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Artists Funding Art


Patrons of the arts are often characterized as cultural or political fat cats who support artists financially to improve their social standing, make more money, or insert other, nebulous, self-serving goals. But recently a new sort of art patron has popped up–artists who have taken it upon themselves to help their own. Rather than relying solely on funds from outside sources, these people are creating microgrants to help other local artists fund their projects.

The scale is small and the grants are modest. However, the gesture is evidence of a highly engaged, D.I.Y. art community. The act of giving away money is a practical way to assist fellow artists, who are often struggling financially, as well as a political gesture.

One example is SOUP. Led by University of Iowa graduate student Katie Hargrave, who is studying intermedia, and Public Space ONE directors Eric Asboe and John Engelbrecht, the fundraising and community-building event has been helping local artists for more than a year.

“The model is simple. The first Sunday of the month, people pay $10 for a meal, but they also pay for a vote on a grant proposal. Applicants discuss their projects, we ask questions, and then we vote,” Hargrave said. The person who cooks is reimbursed for the ingredients, and the surplus goes to the winning proposal.

SOUP, which was orginally based on the Sunday Soup project initiated by the Chicago-based group, InCUBATE, is also “a brainstorming forum, as often artists looking for a small amount of funding for their projects are looking for advice, comments and enthusiasm as well,” said Engelbrecht. “Even those who don’t receive part of the pot usually leave with a renewed energy towards their projects.”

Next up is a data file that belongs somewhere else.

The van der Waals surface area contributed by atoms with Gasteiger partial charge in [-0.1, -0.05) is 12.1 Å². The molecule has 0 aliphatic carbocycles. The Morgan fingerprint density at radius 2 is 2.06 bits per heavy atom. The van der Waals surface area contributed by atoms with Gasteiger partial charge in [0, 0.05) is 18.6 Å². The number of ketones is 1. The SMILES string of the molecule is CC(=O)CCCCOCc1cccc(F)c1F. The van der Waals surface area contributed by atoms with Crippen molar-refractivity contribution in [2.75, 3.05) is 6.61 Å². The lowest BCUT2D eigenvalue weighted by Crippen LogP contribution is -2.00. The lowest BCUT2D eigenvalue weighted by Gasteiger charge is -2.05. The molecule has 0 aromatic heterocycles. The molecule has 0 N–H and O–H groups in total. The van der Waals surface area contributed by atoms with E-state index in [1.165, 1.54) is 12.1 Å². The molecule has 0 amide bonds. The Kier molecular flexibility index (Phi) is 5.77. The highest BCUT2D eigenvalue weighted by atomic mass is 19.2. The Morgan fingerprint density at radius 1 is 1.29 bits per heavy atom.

Last month SOUP gave BS Gallery more than $200 to offset travel costs for their April artist, Jason Eisner, who is coming from New York. “It is less than the cost of a nice meal out with friends, and it is even better because we get to fund a local artist or project,” Hargrave said.

Hargrave’s previous funding project was Coffee Microgrant. She contributed the $2 she used to spend on coffee every day to an artist whose proposal won her over. Like many small consumer purchases, the coffee money was a small enough amount not to miss in her wallet, but once added up it, “funded four friends to the tune of somewhere between $42 and $62.” After she kicked the coffee habit, Hargrave discontinued the grant.

David Dunlap, UI associate professor of Art and Art History, also has a $2 per day grant that he calls Bubble-up Funding. Dunlap, who was inspired by endeavors that “bubble up” from art schools and communities as opposed to what comes down from above, said he plans to contribute to the fund for a full year before appointing a committee to select the best proposal, which, if all goes as planned, will be awarded the $730.

The precedent for artists helping their own is rich. From the New York City restaurant Food (opened by Tina Girouard, Carol Goodden and Gordon Matta-Clark in the 1970s) to Josh Greene’s “Service Works,” the form is varied, but the goal is consistently focused on artists helping artists. Food was at once an inexpensive restaurant, an employer of struggling artists, a performance and meeting space and a conceptual art project. Greene was a waiter at an upscale San Francisco restaurant who gave away one night’s tips every month–somewhere between $200-$400.

Emily Moran Barwick, executive administrator of the LapDance Scholarship and UI graduate student in sculpture, is also involved in a service-funded microgrant, but it’s service of a different sort. In December 2010, Barwick and self-proclaimed “vaginally-funded experience artist,” Hailey Jude Minder, set out to make their own funding source. Moonlighting as a stripper twice a week, “Hailey is bringing funding for the arts into the trenches. She has funded her own art in this manner and now wishes to help her fellow artists achieve their goals,” Barwick said.